Though he actually increased his scoring, University School senior Pat Shedlock also
embraced his responsibilities on the defensive end this season. And that, in turn,
aided the Preppers in their run to the state championship. Shedlock, a center, tallied 149 points the last three years.
Cleveland sports fans know all about the philosophy that one can’t maximize his contribution to a team or realize his full athletic potential without becoming a lock-down defender.
Just ask Cavaliers superstar LeBron James. His emergence as a defensive force has helped make him the favorite to earn NBA Most Valuable Player honors in 2009.
On an albeit smaller and far less glorified stage, the same holds true for University School hockey player Pat Shedlock. Though he actually increased his scoring, the senior center also embraced his responsibilities on the defensive end. And that, in turn, aided the Preppers in their run to the state championship.
The Huntington Bank/Ohio High Magazine Player of the Year explains:
“Physically on the ice, I didn’t change anything, but I did play the defensive zone a lot more,” Shedlock says. “I became much more aware of the defensive zone whereas in my junior year I was so offensive-minded and I wasn’t worried about the defensive zone.
“At first it was hard to get use to it and I really didn’t like it, but I realized that our team was really a defensive team and if we could take care of our zone and just put a couple goals on the board, we could win a lot of low-scoring games. And as it turned out we got the first state championship the school has ever won.”
The Preppers finished the season at 31-6-3, which is a testament to their motivation from the opening face-off of the first game to the final celebration. They had been badly disappointed after falling to Mentor in the 2008 districts and vowed to play every game this season as if it were their last.
Shedlock sure did. He scored 68 points, which included a goal and two assists in a thrilling state semifinal victory over St. Edward. Eighteen seconds after the Eagles snagged a 2-0 lead a Shedlock goal gave the Preppers momentum they would ride to a 3-2 victory. The 3-0 title-game win over Toledo St. John’s was almost anti-climactic.
“We lost that district game last year to Mentor and all the juniors from that team didn’t want that to happen again,” Shedlock says. “We got up mentally for every game we played this year. We took the same mindset into every game no matter who we were playing. We took the same attitude and aggressiveness into every game.”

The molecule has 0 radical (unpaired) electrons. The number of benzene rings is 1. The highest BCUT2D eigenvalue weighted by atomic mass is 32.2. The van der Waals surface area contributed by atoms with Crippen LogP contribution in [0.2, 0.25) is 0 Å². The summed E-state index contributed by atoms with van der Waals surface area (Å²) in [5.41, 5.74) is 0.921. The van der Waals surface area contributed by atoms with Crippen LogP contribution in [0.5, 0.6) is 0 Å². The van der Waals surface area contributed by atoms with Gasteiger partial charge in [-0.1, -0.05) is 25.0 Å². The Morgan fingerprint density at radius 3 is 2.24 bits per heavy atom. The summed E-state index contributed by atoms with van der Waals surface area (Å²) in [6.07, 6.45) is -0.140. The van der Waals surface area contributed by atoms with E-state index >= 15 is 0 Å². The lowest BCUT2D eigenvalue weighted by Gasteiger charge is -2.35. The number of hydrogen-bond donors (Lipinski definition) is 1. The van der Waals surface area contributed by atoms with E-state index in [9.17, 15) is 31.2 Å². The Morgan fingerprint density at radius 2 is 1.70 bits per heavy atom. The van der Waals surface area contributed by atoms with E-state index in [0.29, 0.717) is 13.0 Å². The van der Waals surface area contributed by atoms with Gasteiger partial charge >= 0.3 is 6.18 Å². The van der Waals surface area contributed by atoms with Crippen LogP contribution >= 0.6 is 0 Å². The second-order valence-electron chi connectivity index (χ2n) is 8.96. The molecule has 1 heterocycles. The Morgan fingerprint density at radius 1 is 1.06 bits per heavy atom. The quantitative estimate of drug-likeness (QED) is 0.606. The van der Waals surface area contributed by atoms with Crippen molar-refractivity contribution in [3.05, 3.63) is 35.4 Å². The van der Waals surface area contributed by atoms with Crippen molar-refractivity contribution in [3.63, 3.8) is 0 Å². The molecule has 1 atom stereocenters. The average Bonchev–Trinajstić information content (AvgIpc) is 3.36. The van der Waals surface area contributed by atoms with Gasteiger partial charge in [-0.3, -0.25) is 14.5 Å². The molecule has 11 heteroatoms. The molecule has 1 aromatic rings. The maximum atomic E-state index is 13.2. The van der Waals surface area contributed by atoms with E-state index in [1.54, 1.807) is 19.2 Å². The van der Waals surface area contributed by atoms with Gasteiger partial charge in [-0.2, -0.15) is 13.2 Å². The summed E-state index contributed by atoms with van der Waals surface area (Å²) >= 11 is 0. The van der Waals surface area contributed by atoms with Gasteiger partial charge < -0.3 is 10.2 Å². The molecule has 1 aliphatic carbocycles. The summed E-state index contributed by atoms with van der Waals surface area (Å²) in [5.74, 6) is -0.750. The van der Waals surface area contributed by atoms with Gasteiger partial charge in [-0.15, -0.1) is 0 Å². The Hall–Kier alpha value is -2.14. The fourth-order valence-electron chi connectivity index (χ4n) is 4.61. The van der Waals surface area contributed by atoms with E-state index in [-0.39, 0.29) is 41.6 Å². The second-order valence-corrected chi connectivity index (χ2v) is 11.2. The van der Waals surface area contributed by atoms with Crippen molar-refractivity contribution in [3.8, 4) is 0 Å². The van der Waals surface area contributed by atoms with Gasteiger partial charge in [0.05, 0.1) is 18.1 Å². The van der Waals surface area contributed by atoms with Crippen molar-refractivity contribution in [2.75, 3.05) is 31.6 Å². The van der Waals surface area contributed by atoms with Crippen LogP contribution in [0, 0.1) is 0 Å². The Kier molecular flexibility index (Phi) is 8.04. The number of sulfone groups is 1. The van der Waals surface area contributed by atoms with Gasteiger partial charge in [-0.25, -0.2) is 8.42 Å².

Shedlock played for Lake Catholic as a freshman, which made his two-goal performance in a district win over the Cougars far sweeter. He transferred to University before his sophomore year, in which he scored 36 points. He tallied 45 more his junior season before blossoming in every aspect of his game in 2009.
One man who fully appreciated the transformation was University coach Bill Beard.
“Pat is definitely one of the best and certainly the most skilled player I’ve had in 11 years here,” Beard exclaims. “He always had the skill, but this year he had more determination than ever. It wasn’t just his offense. His defense was phenomenal. He was our top plus-minus player this year. He played defense so much better. Couple that with his offensive potential and it was truly a great year for Pat.”
Beard added that Shedlock contributed both off the ice and in practice by keeping things loose with his sense of humor. Shedlock enjoys making others laugh, but he insists there was a method to his occasional madness.
“I wasn’t one of the captains and I didn’t try to be the guy who pumped everyone up by giving speeches,” he says. “I tried to lead by example. I tried to keep my composure and be confident whether we were up 6-0 in the third period or if we were in double-overtime, like we were against St. Ed’s. And when things we’re stressful, I tried to say something funny to loosen everyone up. It’s all about keeping your composure and you can’t do that if you’re all stressed. You just hold the stick tighter and don’t play as well.”
Despite his brilliance on the ice, it’s his talent on a mound that he will take to the next level. A lights-out left-hander, Shedlock struck out 46 batters in 38 innings a year ago and has earned a scholarship with Cleveland State.
“Baseball was the sport that ended up working out for me,” says Shedlock, who plans on majoring in accounting. “I love both sports, but one of my goals was to play a college sport. I was fortunate enough to have been pretty talented in two different sports, but baseball was the one that worked out.”
That means the organized hockey career of Pat Shedlock just might be over. But if it is, he sure went out on a high note.